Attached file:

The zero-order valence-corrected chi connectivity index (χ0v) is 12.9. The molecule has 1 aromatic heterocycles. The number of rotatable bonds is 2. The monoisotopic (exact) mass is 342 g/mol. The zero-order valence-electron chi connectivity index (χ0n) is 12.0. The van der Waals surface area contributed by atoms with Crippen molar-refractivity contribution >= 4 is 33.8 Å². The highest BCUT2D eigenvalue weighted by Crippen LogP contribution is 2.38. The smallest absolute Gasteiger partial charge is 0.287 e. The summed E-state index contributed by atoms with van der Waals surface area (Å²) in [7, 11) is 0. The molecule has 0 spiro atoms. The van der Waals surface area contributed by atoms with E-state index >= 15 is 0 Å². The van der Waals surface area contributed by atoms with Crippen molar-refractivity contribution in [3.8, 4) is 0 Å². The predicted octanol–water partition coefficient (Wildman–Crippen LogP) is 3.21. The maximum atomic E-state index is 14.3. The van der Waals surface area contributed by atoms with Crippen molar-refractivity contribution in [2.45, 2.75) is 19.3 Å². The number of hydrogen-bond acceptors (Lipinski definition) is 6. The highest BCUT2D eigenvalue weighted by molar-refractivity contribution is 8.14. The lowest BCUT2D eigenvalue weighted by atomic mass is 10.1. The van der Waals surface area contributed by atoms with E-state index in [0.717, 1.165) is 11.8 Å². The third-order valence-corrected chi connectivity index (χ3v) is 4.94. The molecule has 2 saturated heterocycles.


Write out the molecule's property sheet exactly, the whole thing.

The zero-order valence-corrected chi connectivity index (χ0v) is 12.9. The molecule has 1 aromatic heterocycles. The number of rotatable bonds is 2. The monoisotopic (exact) mass is 342 g/mol. The zero-order valence-electron chi connectivity index (χ0n) is 12.0. The van der Waals surface area contributed by atoms with Crippen molar-refractivity contribution >= 4 is 33.8 Å². The highest BCUT2D eigenvalue weighted by Crippen LogP contribution is 2.38. The smallest absolute Gasteiger partial charge is 0.287 e. The summed E-state index contributed by atoms with van der Waals surface area (Å²) in [7, 11) is 0. The molecule has 0 spiro atoms. The van der Waals surface area contributed by atoms with E-state index >= 15 is 0 Å². The van der Waals surface area contributed by atoms with Crippen molar-refractivity contribution in [3.8, 4) is 0 Å². The predicted octanol–water partition coefficient (Wildman–Crippen LogP) is 3.21. The maximum atomic E-state index is 14.3. The van der Waals surface area contributed by atoms with Crippen molar-refractivity contribution in [2.45, 2.75) is 19.3 Å². The number of hydrogen-bond acceptors (Lipinski definition) is 6. The highest BCUT2D eigenvalue weighted by molar-refractivity contribution is 8.14. The lowest BCUT2D eigenvalue weighted by atomic mass is 10.1. The van der Waals surface area contributed by atoms with E-state index in [0.717, 1.165) is 11.8 Å². The third-order valence-corrected chi connectivity index (χ3v) is 4.94. The molecule has 2 saturated heterocycles.